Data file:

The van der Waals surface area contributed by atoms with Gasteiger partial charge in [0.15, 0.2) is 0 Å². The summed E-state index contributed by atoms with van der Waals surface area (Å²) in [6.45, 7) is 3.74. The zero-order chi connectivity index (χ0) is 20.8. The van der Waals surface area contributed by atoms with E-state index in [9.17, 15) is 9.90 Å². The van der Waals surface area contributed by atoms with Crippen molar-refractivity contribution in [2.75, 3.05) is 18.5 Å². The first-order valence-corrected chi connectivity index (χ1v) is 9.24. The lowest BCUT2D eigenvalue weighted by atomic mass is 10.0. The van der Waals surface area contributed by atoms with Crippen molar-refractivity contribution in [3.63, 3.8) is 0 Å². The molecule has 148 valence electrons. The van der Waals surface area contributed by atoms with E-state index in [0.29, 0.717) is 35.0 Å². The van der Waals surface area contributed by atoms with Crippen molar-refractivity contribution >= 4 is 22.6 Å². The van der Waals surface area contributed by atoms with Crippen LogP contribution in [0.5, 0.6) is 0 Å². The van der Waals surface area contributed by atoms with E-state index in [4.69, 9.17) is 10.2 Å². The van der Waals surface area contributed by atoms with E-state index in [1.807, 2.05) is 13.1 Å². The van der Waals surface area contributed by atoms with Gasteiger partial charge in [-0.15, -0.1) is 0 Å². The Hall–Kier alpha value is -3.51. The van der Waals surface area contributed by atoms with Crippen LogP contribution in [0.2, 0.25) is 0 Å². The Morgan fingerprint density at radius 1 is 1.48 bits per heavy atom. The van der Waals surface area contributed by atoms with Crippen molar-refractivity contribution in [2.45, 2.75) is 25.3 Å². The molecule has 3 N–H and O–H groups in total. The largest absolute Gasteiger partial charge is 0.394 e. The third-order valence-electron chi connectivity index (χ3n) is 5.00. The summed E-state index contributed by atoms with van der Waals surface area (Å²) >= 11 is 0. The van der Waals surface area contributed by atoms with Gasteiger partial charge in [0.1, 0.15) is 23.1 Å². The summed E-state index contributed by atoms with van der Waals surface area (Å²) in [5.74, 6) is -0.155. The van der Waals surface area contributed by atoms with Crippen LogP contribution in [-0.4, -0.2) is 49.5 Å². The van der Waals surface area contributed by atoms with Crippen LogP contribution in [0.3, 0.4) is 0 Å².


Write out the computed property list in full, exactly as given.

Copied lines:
The van der Waals surface area contributed by atoms with Gasteiger partial charge in [0.15, 0.2) is 0 Å². The summed E-state index contributed by atoms with van der Waals surface area (Å²) in [6.45, 7) is 3.74. The zero-order chi connectivity index (χ0) is 20.8. The van der Waals surface area contributed by atoms with E-state index in [9.17, 15) is 9.90 Å². The van der Waals surface area contributed by atoms with Crippen molar-refractivity contribution in [2.75, 3.05) is 18.5 Å². The first-order valence-corrected chi connectivity index (χ1v) is 9.24. The lowest BCUT2D eigenvalue weighted by atomic mass is 10.0. The van der Waals surface area contributed by atoms with Crippen molar-refractivity contribution in [3.63, 3.8) is 0 Å². The molecule has 148 valence electrons. The van der Waals surface area contributed by atoms with E-state index in [0.29, 0.717) is 35.0 Å². The van der Waals surface area contributed by atoms with Crippen molar-refractivity contribution >= 4 is 22.6 Å². The van der Waals surface area contributed by atoms with Crippen LogP contribution in [0.5, 0.6) is 0 Å². The van der Waals surface area contributed by atoms with E-state index in [4.69, 9.17) is 10.2 Å². The van der Waals surface area contributed by atoms with E-state index in [1.807, 2.05) is 13.1 Å². The van der Waals surface area contributed by atoms with Gasteiger partial charge in [-0.15, -0.1) is 0 Å². The Hall–Kier alpha value is -3.51. The van der Waals surface area contributed by atoms with Crippen LogP contribution in [0.2, 0.25) is 0 Å². The Morgan fingerprint density at radius 1 is 1.48 bits per heavy atom. The van der Waals surface area contributed by atoms with Crippen molar-refractivity contribution in [2.45, 2.75) is 25.3 Å². The molecule has 3 N–H and O–H groups in total. The largest absolute Gasteiger partial charge is 0.394 e. The third-order valence-electron chi connectivity index (χ3n) is 5.00. The summed E-state index contributed by atoms with van der Waals surface area (Å²) >= 11 is 0. The van der Waals surface area contributed by atoms with Gasteiger partial charge in [0.1, 0.15) is 23.1 Å². The summed E-state index contributed by atoms with van der Waals surface area (Å²) in [5.74, 6) is -0.155. The van der Waals surface area contributed by atoms with Crippen LogP contribution in [-0.4, -0.2) is 49.5 Å². The van der Waals surface area contributed by atoms with Crippen LogP contribution in [0.3, 0.4) is 0 Å².